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As a health advocate for menopausal women, I often see uncomfortable responses when I mention “vaginas,” from excessive feet tapping and unnecessary shifts in body position to painful grimaces. Even the word “menopause” evokes a squirm encouraging a change of subject. Combine these two words and it is no surprise the terminology used to diagnose menopausal vaginal symptoms needs rebranding.
Last year, Novo Nordisk invited a small group of menopause bloggers to brainstorm solutions that would help knock down those taboo vagina barriers, so women and their health care providers could openly discuss vaginal atrophy … you may know it as thinning and drying of vaginal walls due to declining estrogen.
One solution tossed on the vaginal atrophy think-tank table was changing the name since the word “vagina” is already shunned in the media.
As reported in the New York Times a couple of years ago, three networks rejected a Kotex commercial, because it used the word vagina. When they subbed it with “down there,” one of the networks aired it.
Per the “Merriam-Webster Dictionary,” atrophy is defined as “a wasting away or progressive decline, decrease in size or wasting away of a body part or tissue.”
The 2012 Vaginal Health: Insights, Views & Attitudes (VIVA) survey found that as many as 75% of postmenopausal women felt vaginal atrophy had a negative impact on their life. Combine the word “vagina” with “atrophy” and this duo leaves many women feeling uncomfortable talking about this, leaving them to suffer in silence. Its taboo nature may be causing women to avoid seeking help.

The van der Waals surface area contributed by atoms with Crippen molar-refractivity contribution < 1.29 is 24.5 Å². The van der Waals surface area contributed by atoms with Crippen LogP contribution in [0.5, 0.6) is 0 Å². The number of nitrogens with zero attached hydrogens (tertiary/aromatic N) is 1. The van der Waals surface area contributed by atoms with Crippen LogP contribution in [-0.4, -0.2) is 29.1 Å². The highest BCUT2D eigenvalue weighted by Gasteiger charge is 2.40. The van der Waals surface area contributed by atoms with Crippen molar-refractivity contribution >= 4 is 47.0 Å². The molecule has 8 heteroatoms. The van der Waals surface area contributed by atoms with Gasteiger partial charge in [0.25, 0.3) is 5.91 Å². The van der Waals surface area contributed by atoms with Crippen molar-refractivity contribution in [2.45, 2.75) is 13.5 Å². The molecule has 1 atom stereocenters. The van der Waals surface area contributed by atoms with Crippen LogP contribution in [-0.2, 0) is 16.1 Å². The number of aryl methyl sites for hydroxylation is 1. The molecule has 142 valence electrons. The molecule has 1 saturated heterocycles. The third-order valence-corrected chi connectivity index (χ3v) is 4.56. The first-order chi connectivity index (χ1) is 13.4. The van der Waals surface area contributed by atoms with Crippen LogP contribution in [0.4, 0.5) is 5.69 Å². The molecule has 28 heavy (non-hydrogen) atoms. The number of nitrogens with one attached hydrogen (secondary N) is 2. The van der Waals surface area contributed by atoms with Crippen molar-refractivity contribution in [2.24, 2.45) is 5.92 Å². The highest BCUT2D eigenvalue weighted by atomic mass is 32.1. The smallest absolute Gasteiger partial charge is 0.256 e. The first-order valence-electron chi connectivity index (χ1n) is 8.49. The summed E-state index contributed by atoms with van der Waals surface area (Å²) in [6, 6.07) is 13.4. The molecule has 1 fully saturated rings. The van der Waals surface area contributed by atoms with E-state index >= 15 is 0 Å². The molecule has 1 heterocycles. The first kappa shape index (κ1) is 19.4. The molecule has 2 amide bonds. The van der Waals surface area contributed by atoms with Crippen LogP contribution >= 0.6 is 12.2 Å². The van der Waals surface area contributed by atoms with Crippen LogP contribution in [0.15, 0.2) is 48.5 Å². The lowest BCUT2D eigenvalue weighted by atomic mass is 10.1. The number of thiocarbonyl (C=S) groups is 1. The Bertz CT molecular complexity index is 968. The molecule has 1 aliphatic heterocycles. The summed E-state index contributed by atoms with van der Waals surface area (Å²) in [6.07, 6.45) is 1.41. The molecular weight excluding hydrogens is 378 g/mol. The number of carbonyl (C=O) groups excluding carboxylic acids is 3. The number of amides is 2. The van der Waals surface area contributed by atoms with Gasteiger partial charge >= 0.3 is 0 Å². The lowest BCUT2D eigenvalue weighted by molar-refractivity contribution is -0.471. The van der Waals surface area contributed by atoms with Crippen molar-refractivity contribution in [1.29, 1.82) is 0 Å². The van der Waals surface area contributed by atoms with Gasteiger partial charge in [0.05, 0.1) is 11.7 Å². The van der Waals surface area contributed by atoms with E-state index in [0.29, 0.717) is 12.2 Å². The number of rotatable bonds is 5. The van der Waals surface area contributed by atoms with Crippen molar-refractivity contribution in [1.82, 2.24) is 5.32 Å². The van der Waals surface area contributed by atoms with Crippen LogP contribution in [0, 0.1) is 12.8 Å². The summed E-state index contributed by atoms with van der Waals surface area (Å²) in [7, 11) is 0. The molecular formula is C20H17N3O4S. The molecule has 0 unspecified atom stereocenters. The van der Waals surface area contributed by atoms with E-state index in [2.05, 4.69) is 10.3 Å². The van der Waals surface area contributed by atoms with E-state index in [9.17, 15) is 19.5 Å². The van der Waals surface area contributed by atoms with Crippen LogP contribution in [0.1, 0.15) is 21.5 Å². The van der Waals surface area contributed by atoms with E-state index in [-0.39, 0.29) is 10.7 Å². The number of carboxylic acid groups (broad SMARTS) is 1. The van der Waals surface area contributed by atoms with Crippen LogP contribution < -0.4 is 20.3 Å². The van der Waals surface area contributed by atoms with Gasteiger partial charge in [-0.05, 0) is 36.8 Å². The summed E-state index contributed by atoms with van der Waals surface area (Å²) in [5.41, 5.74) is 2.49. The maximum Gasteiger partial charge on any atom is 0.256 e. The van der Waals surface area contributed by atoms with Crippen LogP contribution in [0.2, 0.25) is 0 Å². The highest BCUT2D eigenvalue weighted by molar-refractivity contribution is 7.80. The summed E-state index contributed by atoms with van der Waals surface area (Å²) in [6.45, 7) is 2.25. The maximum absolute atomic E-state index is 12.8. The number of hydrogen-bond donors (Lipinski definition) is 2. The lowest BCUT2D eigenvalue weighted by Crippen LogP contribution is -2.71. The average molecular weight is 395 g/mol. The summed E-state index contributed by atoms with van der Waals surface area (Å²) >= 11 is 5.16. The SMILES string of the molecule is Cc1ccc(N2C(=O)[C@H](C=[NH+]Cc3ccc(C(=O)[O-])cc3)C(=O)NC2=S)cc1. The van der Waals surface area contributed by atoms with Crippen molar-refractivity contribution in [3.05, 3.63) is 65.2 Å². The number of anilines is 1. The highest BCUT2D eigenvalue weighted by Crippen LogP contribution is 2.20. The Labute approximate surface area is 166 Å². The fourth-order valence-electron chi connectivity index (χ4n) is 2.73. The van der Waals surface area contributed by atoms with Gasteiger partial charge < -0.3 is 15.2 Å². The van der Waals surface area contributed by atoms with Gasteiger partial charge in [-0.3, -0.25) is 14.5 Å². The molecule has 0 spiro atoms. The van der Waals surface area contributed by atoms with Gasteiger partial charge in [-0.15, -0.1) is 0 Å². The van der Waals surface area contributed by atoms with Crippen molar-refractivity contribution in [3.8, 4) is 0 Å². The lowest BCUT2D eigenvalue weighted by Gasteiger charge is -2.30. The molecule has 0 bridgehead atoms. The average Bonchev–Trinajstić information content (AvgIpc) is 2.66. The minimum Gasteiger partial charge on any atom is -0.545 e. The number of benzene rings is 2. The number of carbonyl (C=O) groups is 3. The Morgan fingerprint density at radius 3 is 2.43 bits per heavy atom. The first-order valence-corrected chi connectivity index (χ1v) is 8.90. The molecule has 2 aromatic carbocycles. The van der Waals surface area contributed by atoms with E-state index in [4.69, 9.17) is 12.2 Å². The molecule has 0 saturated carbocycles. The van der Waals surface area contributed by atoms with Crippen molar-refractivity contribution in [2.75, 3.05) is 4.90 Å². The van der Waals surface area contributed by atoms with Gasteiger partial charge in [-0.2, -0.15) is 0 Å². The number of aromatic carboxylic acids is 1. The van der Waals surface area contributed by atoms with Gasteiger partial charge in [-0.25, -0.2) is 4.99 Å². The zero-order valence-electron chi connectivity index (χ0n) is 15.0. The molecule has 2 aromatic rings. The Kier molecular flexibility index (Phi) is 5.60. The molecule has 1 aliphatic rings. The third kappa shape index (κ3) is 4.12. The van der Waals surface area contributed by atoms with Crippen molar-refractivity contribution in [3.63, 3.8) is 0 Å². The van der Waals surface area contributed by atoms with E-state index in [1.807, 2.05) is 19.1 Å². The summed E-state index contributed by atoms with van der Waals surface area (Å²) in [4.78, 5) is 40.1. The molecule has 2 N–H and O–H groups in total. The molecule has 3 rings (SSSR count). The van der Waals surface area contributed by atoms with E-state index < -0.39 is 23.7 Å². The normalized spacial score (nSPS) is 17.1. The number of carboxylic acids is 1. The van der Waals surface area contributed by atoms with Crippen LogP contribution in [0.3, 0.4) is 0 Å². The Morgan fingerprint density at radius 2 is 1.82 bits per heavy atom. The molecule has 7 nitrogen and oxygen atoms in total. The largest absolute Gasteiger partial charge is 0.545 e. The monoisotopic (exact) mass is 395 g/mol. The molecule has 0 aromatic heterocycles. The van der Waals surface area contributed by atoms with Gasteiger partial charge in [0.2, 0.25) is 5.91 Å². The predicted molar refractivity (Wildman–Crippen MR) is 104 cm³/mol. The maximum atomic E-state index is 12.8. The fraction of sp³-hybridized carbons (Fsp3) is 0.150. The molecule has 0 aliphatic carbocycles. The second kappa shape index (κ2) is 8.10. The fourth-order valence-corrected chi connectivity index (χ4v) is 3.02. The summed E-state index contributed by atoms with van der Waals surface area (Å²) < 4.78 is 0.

How does a woman know if she should seek help? Common symptoms of vaginal atrophy are vaginal dryness and itching, painful urination, recurrent urinary tract infections and pain during intercourse.
If you suspect you are suffering from vaginal atrophy, discuss your symptoms with your health care provider. A symptom tracker with tips on how to discuss this potentially embarrassing topic with your health care provider is available at:
With so many treatments available, including over-the-counter lubricants, vaginal moisturizers and prescribed systemic and/or local hormonal and non-hormonal options, there is no reason a woman’s vaginal health needs to be compromised or her sex life retired because of terminology that can evoke shame or embarrassment.
So what’s in a name? When it comes to vaginal atrophy, a woman’s health and even her relationship may be compromised. No matter the name, don’t suffer in silence. Speak to your health care provider.
I am a member of GLAM™ (Great Life After Menopause), a women’s health initiative sponsored by Novo Nordisk.
Visit www.VaginalDiscomfort.comfor more information on the vaginal symptoms associated with menopause and tips on how to speak with your doctor about them.